NEW YORK, Oct. 12 /PRNewswire/ — A 52-year-old American man’s arthritic- like joint pain and immobility went away after he stopped brushing his teeth with fluoridated toothpaste, according to a new study in the Journal of Bone and Mineral Research.
There’s no scientific dispute that large fluoride doses cause crippling skeletal fluorosis over time. But, “less well- known causes of chronic fluoride toxicity include fluoride supplements, certain teas and wine and some toothpastes,” report researchers Kurland, et al.
Skeletal fluorosis often results in abnormal bone hardening and thickening (osteosclerosis) with painful and impaired neck and spine mobility, spine curvature, and/or painful lower extremities ultimately causing crippling and incapacitation, report the researchers.
“Fluoride at any level accumulates in the body,” says Paul Beeber, President, New York State Coalition Opposed to Fluoridation (NYSCOF). “So even water fluoridation will cause arthritic-like symptoms in susceptible individuals which is compounded by U.S. doctors’ lack of training to diagnose fluoride toxicity.”
In this case, the only obvious fluoride exposure was toothpaste. The patient drank no fluoridated water, tea or wine; had no occupational fluoride exposure; did not chew tobacco, inhale snuff, cook with Teflon pots, use fluoridated mouthwash or get fluoride treatments at twice-yearly dentist visits. But he brushed before and after all meals (minimum 6 times daily) with fluoridated toothpaste.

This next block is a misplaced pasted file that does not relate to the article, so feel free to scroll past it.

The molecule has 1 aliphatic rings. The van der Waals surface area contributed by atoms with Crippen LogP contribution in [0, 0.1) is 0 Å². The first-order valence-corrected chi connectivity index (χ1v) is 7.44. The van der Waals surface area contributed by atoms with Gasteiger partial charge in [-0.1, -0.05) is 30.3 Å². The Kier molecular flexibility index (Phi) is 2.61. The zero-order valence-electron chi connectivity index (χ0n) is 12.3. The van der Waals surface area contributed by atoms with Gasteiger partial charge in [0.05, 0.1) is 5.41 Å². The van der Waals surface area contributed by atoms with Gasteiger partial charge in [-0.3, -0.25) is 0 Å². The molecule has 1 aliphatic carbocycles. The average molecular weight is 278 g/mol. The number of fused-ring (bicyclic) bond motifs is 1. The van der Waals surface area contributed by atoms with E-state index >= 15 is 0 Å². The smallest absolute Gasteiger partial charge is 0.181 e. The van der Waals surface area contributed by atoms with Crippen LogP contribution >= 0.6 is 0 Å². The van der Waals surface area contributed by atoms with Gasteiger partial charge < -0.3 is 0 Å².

Fluoride was elevated in his serum, urine and iliac crest (bone), the researchers report.
Within 8 months of eliminating all obvious fluoride sources, the patient’s urinary and blood fluoride levels dropped and bone function markers showed clear cut improvement, the researchers report.
“By approximately two years after diagnosis and apparent elimination of excess fluoride exposure, the patient had complete resolution of his neck immobility and no longer required analgesics,” the researchers write.
Roos, et al. documents a woman whose painful swollen fingers healed after she ceased eating fluoridated toothpaste.
Whyte, et al. report a woman’s fluoride-caused debilitating joint pains disappeared when her two-gallon-a-day iced tea habit stopped.
Eichmiller, et al. report a patient’s leg and joint pains from a dentist- prescribed high-concentration fluoride product.
“We know US schoolchildren are fluoride-overdosed. What’s it doing to their bones?” asks Beeber.